Recently, home-sales insight website Ownerly.com used data from the U.S. Census Bureau, as well as rent and bill pricing data from Zillow and Doxo.com, respectively, to determine which states would get the most and least out of their stimulus checks. For instance, the average family in Massachusetts, California, and Hawaii is only expected to be able to cover 66%, 71%, and 74% of their respective bills for one month. Meanwhile, families in Mississippi and Arkansas will see the longest runway, with the ability to cover 178% of one month's expenses. Put another way, the average family in these states can cover the expenses for perhaps 8 weeks. 

The problem is that it's unlikely we see core industries such as food, travel, retail, and many more, return to normal within the next two weeks (which would mark the eighth week since nonessential business shutdowns at the state level began). That makes a second round of stimulus very much needed for many working families and single taxpayers.

A one hundred dollar bill with Ben Franklin wearing Uncle Sam's hat that's next to the Capitol building.

Image source: Getty Images.

Three "second stimulus" bills have been proposed in recent weeks

In the weeks following the passage of the CARES Act, three "second stimulus" bills have been proposed on Capitol Hill.

The Emergency Money for the People Act aims to provide a $2,000 monthly stimulus check to single taxpayers and $4,000 for married couples for up to one year. Introduced by Rep. Ro Khanna (D-Calif.) and Rep. Tim Ryan (D-Ohio), this proposal would allow all citizens aged 16 and up to receive the full payment, with the exception being that they earned less than $130,000 per year, or $260,000 as a married couple filing jointly. Similar to the CARES Act, qualifying families could receive an extra $500 per child, but with a cap of up to three children.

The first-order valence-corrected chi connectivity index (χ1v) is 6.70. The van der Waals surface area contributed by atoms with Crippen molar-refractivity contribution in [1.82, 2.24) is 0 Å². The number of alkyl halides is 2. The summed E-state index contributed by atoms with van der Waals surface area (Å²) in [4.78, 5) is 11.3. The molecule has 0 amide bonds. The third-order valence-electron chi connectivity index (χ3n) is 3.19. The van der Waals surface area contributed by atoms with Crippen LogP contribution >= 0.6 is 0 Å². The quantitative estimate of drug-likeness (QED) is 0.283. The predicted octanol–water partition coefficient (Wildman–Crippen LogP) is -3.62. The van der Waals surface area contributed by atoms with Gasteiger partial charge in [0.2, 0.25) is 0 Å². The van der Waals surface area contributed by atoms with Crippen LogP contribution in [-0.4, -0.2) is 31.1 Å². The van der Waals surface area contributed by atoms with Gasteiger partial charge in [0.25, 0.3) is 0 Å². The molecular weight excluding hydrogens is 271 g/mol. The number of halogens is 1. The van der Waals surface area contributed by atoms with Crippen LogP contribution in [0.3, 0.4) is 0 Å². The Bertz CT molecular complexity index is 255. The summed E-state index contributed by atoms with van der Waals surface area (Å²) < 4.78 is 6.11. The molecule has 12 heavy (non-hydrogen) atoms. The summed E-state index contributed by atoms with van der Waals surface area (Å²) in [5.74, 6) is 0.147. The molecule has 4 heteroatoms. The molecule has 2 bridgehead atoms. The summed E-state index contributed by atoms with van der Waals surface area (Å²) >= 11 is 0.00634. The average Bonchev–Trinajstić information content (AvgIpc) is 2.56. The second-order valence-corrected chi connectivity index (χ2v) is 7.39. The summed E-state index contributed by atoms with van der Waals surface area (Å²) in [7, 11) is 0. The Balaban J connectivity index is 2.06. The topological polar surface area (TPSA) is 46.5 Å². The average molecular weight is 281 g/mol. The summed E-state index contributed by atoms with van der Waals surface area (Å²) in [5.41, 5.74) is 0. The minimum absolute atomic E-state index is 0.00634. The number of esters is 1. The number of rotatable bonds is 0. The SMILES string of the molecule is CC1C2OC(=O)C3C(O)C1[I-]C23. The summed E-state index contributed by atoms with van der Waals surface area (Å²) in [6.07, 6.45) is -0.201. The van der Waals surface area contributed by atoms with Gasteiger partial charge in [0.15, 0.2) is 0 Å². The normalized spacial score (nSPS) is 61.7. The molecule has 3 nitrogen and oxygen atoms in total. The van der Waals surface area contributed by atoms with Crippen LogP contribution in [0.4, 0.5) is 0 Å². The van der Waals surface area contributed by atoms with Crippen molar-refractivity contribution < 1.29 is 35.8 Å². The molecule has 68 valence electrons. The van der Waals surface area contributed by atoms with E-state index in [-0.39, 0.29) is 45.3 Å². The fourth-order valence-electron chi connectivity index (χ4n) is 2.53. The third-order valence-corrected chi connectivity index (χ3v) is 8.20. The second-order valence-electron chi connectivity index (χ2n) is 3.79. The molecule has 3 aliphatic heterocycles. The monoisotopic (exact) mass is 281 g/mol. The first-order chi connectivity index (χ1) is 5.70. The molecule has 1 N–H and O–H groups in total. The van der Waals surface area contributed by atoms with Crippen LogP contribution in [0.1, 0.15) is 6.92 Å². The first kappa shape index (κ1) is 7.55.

The Getting America Back to Work Act, introduced by Sen. Josh Hawley (R-Mo.), would provide for a refundable payroll tax rebate that would cover up to 80% of employer payroll costs, applicable up to the median wage. The goal with this proposal isn't to necessarily put a stimulus check in Americans' pockets, so much as allow businesses to retain their workers and restart quickly once we're beyond the COVID-19 pandemic. 

There's also the Rent and Mortgage Cancellation Act, which was introduced by Rep. Ilhan Omar (D-Minn.). As the name of the bill implies, rent or mortgage payments would be cancelled for a person's primary residence for one year, with no negative marks going on your credit history. A fund would be established by the Department of Housing and Urban Development to pay landlords and mortgage holders to cover the losses of tenants and lenders not paying their rent or mortgage. 

But what remains to be seen is if these new proposals resonate with lawmakers. Senate Majority Leader Mitch McConnell (R-Ky.) is of the mindset that he'd like to pause on stimulus packages and see how these numerous efforts help the U.S. economy. Without McConnell on board, it would be extremely difficult to get anything done in the Senate.

However, President Trump has at least intimated that he's open to the idea of a second round of stimulus. That alone might be enough to get McConnell and the Senate onboard if the labor market and U.S. economic data continue to worsen. 

In short, while a second stimulus check isn't a guarantee, there's an increased likelihood that one may be in the works. We can only hope that if a second round of stimulus is passed, the money makes its way to those who need a lot faster than it has with the CARES Act.